Prices for food, energy, housing, and a broad range of items continued to creep up in September, crimping household budgets and fueling fears of longer-term inflation.
- Consumer prices in September rose to 5.4% over the year before, matching June and July for the highest inflation rate since 2008.
- Basic necessities like food, energy, and housing accounted for most of the increase.
- Economists took the new inflation report as evidence that high inflation is going to last longer than previously thought.
The Consumer Price Index, which measures prices for pretty much everything consumers buy, rose 0.4% compared to the previous month, the Bureau of Labor Statistics said in its monthly inflation report Wednesday. That made for a 5.4% increase over the same time last year, matching June and July for the highest yearly inflation rate since 2008.
Increases in the cost of necessities such as groceries, energy, and housing contributed heavily to the overall figures. Without factoring in food and energy (whose prices tend to swing more unpredictably), price increases were more tame, rising 0.2% compared to the previous month and making for a 4% annual increase, the same as in August, but putting a stop to the downward trend of the two previous months.
September's numbers underscore that “inflation is not about to quietly fade away,” Sarah House, an economist at Wells Fargo Securities, wrote in a commentary. Because of the increase in the cost of basics, September was “particularly painful for consumers,” she said.
Indeed, energy rose 1.3% compared to the previous month, costing 24.8% more than it did a year ago and highlighting the big hit that fuel costs have imposed on households lately. Groceries increased 1.2% on the month, for a year-over-year increase of 4.5%. Shelter increased 0.4%, reflecting rising costs of both rent and home ownership.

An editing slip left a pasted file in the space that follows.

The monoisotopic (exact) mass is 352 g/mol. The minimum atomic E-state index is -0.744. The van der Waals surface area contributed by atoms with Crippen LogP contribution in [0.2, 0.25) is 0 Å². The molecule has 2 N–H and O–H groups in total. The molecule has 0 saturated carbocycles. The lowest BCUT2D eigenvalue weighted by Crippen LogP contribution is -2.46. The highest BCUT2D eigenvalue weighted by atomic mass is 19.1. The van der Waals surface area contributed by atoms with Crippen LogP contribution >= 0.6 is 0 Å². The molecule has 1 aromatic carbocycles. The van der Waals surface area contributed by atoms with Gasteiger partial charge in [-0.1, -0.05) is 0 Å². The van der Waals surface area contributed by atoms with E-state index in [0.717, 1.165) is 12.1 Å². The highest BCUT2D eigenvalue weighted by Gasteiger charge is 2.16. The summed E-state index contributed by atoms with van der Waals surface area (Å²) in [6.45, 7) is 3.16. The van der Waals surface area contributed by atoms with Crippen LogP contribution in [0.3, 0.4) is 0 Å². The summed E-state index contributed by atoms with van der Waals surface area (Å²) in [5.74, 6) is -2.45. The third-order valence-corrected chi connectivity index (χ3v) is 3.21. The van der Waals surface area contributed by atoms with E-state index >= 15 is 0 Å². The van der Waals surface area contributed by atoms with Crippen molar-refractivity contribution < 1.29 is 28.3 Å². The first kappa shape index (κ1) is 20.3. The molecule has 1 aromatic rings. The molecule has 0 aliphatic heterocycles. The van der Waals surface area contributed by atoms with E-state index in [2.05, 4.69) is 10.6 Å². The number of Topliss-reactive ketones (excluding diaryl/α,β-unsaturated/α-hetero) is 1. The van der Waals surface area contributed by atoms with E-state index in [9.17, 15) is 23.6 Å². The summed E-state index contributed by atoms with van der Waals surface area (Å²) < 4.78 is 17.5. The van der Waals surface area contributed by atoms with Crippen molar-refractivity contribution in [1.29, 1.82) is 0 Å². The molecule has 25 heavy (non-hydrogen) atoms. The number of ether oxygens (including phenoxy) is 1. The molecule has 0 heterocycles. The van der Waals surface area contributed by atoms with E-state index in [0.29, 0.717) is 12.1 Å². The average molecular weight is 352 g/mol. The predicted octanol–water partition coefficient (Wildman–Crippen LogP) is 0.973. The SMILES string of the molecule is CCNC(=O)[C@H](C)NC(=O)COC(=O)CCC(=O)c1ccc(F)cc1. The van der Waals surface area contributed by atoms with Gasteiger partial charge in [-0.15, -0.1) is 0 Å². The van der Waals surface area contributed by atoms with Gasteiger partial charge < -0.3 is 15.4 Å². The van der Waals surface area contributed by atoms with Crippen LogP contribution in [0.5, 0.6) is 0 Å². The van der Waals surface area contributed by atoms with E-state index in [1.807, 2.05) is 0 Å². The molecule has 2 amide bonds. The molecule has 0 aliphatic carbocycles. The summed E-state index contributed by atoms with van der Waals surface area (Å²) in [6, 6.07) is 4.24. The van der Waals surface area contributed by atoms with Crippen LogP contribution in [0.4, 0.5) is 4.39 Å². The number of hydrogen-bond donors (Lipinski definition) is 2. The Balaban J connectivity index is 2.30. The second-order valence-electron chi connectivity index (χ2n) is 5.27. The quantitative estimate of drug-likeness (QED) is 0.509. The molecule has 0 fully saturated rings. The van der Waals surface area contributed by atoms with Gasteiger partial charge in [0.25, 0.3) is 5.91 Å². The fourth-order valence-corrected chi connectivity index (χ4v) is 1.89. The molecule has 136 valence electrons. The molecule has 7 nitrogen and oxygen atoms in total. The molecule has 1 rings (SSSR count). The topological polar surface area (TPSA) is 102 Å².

On the other hand, air fares got 6.4% cheaper than the month before—economists attributed the drop to a decline in travel caused by the delta variant of COVID-19—and clothing prices fell 1.1%, possibly because fewer people were buying business clothes while working from home. Used cars, which had spiked earlier in the year, fell 0.7% compared to the month before.
Inflation has been heating up since the beginning of the year as the economy recovers from the pandemic, and economists have debated whether the price increases are just a blip brought on by supply chain problems that will work themselves out fairly quickly, or if they’re a longer-term problem that could threaten the economy. The September report indicates those supply chain issues are taking longer than expected to resolve, economists at CIBC Capital Markets said in a commentary Wednesday.
One bright spot for workers—if not employers—is that as fast as prices are rising, pay is rising faster amid an ongoing labor shortage that has talent in high demand. Growth in hourly earnings outpaced price increases by 0.2% in September, the BLS said, the second month in a row that so-called “real hourly earnings” have gone up.
In addition to directly affecting your pocketbook, higher prices influence whether policymakers at the Federal Reserve will try to bring inflation under control by pulling back the monetary support it gave to the economy after the pandemic hit. The Fed has aimed for a 2% inflation rate over the long term, and while it has said it would allow inflation to run higher for some time after that, some economists took September’s reports as an indication that inflation is proving to be more persistent than the “transitory” spike the Fed expected as supply chains impacted by the pandemic untangle themselves.
Economists have been watching this closely, since the Fed’s actions—either raising interest rates earlier than expected or withdrawing monetary support—could impact the stock market, mortgage interest rates, and the financial system in general.
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